“Don’t you hate your ex for what he did to you?” Thus my friend asked the question which sparked the whole process of thinking and musing around hatred, and anger, and being overwhelmed and being strengthened.
And here’s the thing: I know that there’s nothing wrong with my anger. I know that anger is healthy, and pure, and that it won’t sweep me away but that it will strengthen me. That it will help me to continue to heal. And I know that I shouldn’t be ashamed of it.
But instead of saying something intelligent, and honest – “No, I don’t hate him, but I’m really very angry” – I stymied my own integrity. “He’s not exactly on my Christmas card list”, I said with a lightness that betrayed the reality of the situation. And, later in the conversation – not coping with my friend’s distress on my behalf after I described one of many painful, frightening, humiliating things to which I was subjected – I did it again. “Yes, he wasn’t really a very nice man”, I quipped, and the understatement was far more about protecting myself from my own feelings than it was about truly believing what I was saying.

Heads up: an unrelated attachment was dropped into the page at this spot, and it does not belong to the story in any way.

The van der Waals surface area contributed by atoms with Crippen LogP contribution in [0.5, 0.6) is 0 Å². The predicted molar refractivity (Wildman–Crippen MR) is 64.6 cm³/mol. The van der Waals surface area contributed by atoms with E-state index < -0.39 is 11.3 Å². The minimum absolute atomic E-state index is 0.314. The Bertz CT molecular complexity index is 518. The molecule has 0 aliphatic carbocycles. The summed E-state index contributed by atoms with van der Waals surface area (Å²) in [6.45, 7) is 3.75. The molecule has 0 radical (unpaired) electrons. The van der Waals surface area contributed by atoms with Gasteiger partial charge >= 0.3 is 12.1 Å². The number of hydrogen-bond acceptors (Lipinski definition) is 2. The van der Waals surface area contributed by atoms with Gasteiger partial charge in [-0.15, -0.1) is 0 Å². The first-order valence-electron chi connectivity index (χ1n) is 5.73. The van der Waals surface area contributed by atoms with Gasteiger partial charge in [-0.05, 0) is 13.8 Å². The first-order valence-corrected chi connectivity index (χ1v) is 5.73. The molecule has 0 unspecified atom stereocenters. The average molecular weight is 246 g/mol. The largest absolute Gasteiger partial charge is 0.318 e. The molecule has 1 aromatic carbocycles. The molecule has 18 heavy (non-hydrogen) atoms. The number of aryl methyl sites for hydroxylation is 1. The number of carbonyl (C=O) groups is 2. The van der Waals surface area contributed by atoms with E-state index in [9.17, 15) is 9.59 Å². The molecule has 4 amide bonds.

A number of months ago, I sat down and wrote a narrative, a conversation between my fictional self and the dragon manifestation of my anger. It was a helpful thing to do. I realised that the dragon was not going to sweep me away, that it was not going to twist me or change me or make me into some evil unrecognisable being, twisted inwards on myself, feeding on my own bitterness. I realised that the dragon seeks to protect me, to help me to come to grips with all that happened, to help me to heal. To keep me from being tormented by my own shame, because if I am angry about those abuses to which I was subjected, then it stands to reason that they are not my fault. That I carry no blame (well, not that much, anyway) and that I should therefore carry no shame. But for that to be the case, I have to trust the dragon. I have to let the dragon into my consciousness, rather than shunt it down beneath layers of thought to where I can no longer hear or see or acknowledge it.
It’s a work in progress, and the other day, in the conversation with my friend, I screwed it up. It’s not the end of the world, it’s not the only chance I’ll get, it’s not a big deal at all, really. It’s just that this time I screwed it up. Dragon denied once more. Sorry, dragon.